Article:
Unanimous Decision – all 3 judges see the same fighter as the winner.
Majority Decision – 2 judges see the same fighter as a winner, and the third judge indicates he thought it was a draw.
Split Decision – 2 judges see the same fighter as the winner, while the third judge feels the other fighter won.
Draw – The scores indicate a tie – draws are rare in mixed martial arts, but they do happen.

But back to Swick – in spite of the loss to Yushin Okami, Swick impressed me much more at Middleweight – that said, he’s only had one fight at WW, so we’ll have to see what he does next against Davis. Both fighters have great striking, and great submissions, but Swick will have a slight reach advantage, and likely come into the fight heavier than Davis, which could give Davis more problems than his previous opponents. However, Davis has been at WW longer, the weight cutting will likely affect him less.

This fight has potential to be awesome. Both fighters like to stand up, and both still have something to prove at WW – because of the intensity of each fighter, I don’t see this fight going the distance. I’m going to say Davis by TKO (due to strikes) in late round 1/early round 2. Both guys are going to come out swinging, and I really don’t think that can last more than one round unless they spend a lot of time scouting each other out for potential weaknesses, in which case they’ll come out swinging like crazy in round 2, and it will be over in the first minute. Regardless of who wins, I think the winner will likely get KO of the night bonus, and both participants will get the Fight of the Night bonuses. Depending on how exciting the performance is, if Davis wins, I think he could be looking at title shot after this fight, or at the very least, a match against somebody like Karo Parisyan for Number One Contender Status.

Next, we have Josh “The People’s Warrior” Burkman (9-5). Burkman is another alum of The Ultimate Fighter Season 2, and his UFC record is 5-3. May not seem so great, but his three losses in the UFC came against Mike Swick, Karo Parisyan and Jon Fitch (all guys on my list). Burkman trains with Team Quest out of Portland Oregon, and part-time with Team Punishment out of Big Bear, California. Burkman has a strong wrestling background, good ground and pound skills, and is known for big slams – meaning just what it sounds like – he picks people up and slams them back down.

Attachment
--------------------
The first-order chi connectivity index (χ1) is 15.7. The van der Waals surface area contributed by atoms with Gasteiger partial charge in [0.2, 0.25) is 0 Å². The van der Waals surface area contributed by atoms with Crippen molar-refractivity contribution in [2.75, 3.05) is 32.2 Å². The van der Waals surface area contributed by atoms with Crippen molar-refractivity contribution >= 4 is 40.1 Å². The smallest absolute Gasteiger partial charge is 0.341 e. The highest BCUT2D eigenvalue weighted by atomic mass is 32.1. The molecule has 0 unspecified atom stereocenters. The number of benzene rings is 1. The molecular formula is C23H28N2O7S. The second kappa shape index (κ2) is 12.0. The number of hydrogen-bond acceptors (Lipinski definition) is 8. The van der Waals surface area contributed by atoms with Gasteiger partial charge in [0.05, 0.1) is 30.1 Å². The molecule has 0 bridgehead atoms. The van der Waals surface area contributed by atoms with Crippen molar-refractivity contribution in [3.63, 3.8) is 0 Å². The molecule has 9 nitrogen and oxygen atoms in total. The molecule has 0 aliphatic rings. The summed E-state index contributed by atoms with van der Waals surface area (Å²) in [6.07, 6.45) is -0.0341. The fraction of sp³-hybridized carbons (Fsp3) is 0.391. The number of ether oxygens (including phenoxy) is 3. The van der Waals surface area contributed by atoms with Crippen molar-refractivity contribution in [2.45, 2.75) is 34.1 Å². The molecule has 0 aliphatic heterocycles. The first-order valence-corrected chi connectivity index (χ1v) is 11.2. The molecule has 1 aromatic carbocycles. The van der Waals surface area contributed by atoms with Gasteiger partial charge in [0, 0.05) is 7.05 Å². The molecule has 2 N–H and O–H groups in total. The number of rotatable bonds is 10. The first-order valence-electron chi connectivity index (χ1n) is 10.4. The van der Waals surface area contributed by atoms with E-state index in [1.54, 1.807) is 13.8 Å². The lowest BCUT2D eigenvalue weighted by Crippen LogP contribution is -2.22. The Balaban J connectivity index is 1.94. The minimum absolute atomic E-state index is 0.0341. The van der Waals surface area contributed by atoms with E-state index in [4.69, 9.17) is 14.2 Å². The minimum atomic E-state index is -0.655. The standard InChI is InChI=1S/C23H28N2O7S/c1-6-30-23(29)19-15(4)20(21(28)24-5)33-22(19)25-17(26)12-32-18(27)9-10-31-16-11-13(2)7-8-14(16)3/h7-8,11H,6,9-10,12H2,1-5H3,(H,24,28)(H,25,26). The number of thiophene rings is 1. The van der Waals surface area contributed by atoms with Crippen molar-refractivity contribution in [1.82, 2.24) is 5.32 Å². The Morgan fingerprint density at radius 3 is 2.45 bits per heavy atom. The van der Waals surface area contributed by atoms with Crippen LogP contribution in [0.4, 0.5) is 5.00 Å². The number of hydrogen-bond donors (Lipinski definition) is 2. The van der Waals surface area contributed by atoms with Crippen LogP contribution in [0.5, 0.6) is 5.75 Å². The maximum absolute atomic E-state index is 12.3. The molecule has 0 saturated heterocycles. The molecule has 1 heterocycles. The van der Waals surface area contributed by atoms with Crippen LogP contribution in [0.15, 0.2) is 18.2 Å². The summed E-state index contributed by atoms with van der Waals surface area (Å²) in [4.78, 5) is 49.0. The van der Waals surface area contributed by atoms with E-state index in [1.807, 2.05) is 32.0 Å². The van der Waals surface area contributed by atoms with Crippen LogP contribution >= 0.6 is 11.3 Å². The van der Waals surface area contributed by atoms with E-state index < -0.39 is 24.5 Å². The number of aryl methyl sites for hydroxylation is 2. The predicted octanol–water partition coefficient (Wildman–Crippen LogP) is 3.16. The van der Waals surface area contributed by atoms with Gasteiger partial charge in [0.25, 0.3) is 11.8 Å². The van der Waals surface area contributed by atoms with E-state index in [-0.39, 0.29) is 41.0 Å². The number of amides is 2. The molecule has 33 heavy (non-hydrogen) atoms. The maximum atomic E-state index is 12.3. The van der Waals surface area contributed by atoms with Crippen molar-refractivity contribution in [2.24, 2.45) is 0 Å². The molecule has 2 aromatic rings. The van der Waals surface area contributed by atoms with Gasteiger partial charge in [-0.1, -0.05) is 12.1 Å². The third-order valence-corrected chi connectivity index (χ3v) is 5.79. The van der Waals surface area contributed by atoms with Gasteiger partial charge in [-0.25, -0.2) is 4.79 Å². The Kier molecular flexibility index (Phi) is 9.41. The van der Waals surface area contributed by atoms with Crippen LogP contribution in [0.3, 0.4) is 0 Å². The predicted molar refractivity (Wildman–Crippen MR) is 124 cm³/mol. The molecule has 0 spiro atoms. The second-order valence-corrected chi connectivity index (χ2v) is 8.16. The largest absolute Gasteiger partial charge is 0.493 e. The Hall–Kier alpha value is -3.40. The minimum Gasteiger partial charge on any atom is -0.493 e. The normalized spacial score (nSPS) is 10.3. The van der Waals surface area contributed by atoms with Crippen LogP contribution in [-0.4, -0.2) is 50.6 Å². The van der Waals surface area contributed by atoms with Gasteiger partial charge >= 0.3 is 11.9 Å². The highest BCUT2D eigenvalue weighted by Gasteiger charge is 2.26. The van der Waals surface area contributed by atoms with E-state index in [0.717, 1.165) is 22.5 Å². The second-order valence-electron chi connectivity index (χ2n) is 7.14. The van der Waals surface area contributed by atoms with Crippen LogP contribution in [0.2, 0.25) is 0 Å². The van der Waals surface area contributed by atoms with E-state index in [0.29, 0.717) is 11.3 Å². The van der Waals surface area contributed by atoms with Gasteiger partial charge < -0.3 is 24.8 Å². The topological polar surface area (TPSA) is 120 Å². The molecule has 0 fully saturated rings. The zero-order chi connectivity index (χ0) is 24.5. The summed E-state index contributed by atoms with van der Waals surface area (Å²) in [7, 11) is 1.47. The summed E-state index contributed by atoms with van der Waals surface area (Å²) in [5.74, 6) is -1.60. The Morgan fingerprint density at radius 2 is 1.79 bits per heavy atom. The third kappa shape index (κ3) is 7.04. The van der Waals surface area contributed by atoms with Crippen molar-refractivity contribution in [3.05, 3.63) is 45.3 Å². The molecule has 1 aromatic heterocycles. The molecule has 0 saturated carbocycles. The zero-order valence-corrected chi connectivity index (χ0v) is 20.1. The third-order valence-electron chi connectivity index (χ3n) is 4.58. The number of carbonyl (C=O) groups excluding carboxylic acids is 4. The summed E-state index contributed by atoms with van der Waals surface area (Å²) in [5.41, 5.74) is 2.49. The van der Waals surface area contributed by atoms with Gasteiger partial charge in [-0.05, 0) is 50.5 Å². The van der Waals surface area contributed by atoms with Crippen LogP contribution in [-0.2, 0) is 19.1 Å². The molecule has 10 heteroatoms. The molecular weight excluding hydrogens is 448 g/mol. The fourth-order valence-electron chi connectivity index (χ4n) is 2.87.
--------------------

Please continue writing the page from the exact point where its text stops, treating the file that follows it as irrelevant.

Burkman’s next fight is against Dustin Hazelett on June 21, 2008, at the conclusion of the upcoming season of the reality show. Hazelett is also on the list, and will be covered in part 2. Hazelett probably has the edge in wrestling, but Burkman is a better striker. I’d say majority decision for Burkman.

Now, for Karo “The Heat” Parisyan (18-4). Karo’s family came to America from Armenia when he was 6. His most obvious fighting style is Judo, but he actually trained, until 2005, under the Hayastan Grappling System, which combines Judo, Sambo, catch wrestling, freestyle fighting, Greco-Roman Wrestling and Muay Thai. (Check out Wikipedia for more.)

Karo is an exciting fighter. He is able to successfully use his judo techniques in the UFC, and is known for his elaborate throws and sweeps that are both flashy and effective. He holds wins over some great UFC fighters (Matt Serra, Nick Diaz, Josh Burkman, Ryo Chonan) and even in his loss to Diego Sanchez (which was a b.s. decision, in my humble opinion) he was exciting. He survived getting a tooth knocked out, and managed to give the crowd a good show when he essentially flipped Diego onto his head, which I think was something everybody wanted to see.

Karo was previously known for simply not training for fights. He admittedly had a great deal of raw talent and skill, so he would not train for fights. This became evident as Karo started getting more and more tired the longer his fights would go on. However, he has more recently claimed that he’s making a run for the title, and knows he has to be in better shape for that. However, something that has never been out of shape for Karo is his mouth. He trash talks with the best of them, even though he doesn’t always make the most sense. He’s cocky, for sure, but can back most of it up.

Karo’s next match is actually this Wednesday night at the UFC Fight Night in Broomfield, Colorado, against Thiago Alves (also on the list). Alves, who will be discussed more in part 2, is a decent fighter. He last beat Chris Lytle (on the list) when he broke Lytle’s nose the doctor on the scene stopped the fight between rounds (tko). That was big for Alves, as he was just bouncing back from a 6 month suspension for using a banned substance – a diuretic, Spionolactone, which he stated he used to help reach the 170 pound weight limit.